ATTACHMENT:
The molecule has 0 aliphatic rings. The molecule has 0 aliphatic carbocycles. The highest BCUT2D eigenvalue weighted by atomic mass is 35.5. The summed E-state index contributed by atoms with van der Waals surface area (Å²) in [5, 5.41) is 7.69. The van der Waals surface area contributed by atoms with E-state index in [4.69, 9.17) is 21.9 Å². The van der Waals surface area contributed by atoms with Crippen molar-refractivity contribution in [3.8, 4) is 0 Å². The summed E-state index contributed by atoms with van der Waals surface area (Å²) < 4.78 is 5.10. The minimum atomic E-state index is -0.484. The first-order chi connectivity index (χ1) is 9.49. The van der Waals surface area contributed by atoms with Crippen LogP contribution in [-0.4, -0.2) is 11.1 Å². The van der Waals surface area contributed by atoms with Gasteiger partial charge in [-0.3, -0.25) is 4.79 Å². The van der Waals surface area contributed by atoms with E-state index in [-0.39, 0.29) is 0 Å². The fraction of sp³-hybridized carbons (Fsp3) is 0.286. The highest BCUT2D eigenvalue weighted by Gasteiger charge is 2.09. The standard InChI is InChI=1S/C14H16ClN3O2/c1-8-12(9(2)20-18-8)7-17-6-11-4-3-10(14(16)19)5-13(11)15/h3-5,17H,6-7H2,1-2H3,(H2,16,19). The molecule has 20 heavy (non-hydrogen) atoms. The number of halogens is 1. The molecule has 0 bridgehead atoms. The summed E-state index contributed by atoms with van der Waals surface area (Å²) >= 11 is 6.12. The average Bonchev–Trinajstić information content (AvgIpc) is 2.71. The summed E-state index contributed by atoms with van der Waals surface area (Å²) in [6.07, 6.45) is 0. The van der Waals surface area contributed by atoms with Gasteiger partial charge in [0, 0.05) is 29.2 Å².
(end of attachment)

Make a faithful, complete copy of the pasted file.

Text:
The molecule has 0 aliphatic rings. The molecule has 0 aliphatic carbocycles. The highest BCUT2D eigenvalue weighted by atomic mass is 35.5. The summed E-state index contributed by atoms with van der Waals surface area (Å²) in [5, 5.41) is 7.69. The van der Waals surface area contributed by atoms with E-state index in [4.69, 9.17) is 21.9 Å². The van der Waals surface area contributed by atoms with Crippen molar-refractivity contribution in [3.8, 4) is 0 Å². The summed E-state index contributed by atoms with van der Waals surface area (Å²) < 4.78 is 5.10. The minimum atomic E-state index is -0.484. The first-order chi connectivity index (χ1) is 9.49. The van der Waals surface area contributed by atoms with Crippen LogP contribution in [-0.4, -0.2) is 11.1 Å². The van der Waals surface area contributed by atoms with Gasteiger partial charge in [-0.3, -0.25) is 4.79 Å². The van der Waals surface area contributed by atoms with E-state index in [-0.39, 0.29) is 0 Å². The fraction of sp³-hybridized carbons (Fsp3) is 0.286. The highest BCUT2D eigenvalue weighted by Gasteiger charge is 2.09. The standard InChI is InChI=1S/C14H16ClN3O2/c1-8-12(9(2)20-18-8)7-17-6-11-4-3-10(14(16)19)5-13(11)15/h3-5,17H,6-7H2,1-2H3,(H2,16,19). The molecule has 20 heavy (non-hydrogen) atoms. The number of halogens is 1. The molecule has 0 bridgehead atoms. The summed E-state index contributed by atoms with van der Waals surface area (Å²) >= 11 is 6.12. The average Bonchev–Trinajstić information content (AvgIpc) is 2.71. The summed E-state index contributed by atoms with van der Waals surface area (Å²) in [6.07, 6.45) is 0. The van der Waals surface area contributed by atoms with Gasteiger partial charge in [0, 0.05) is 29.2 Å².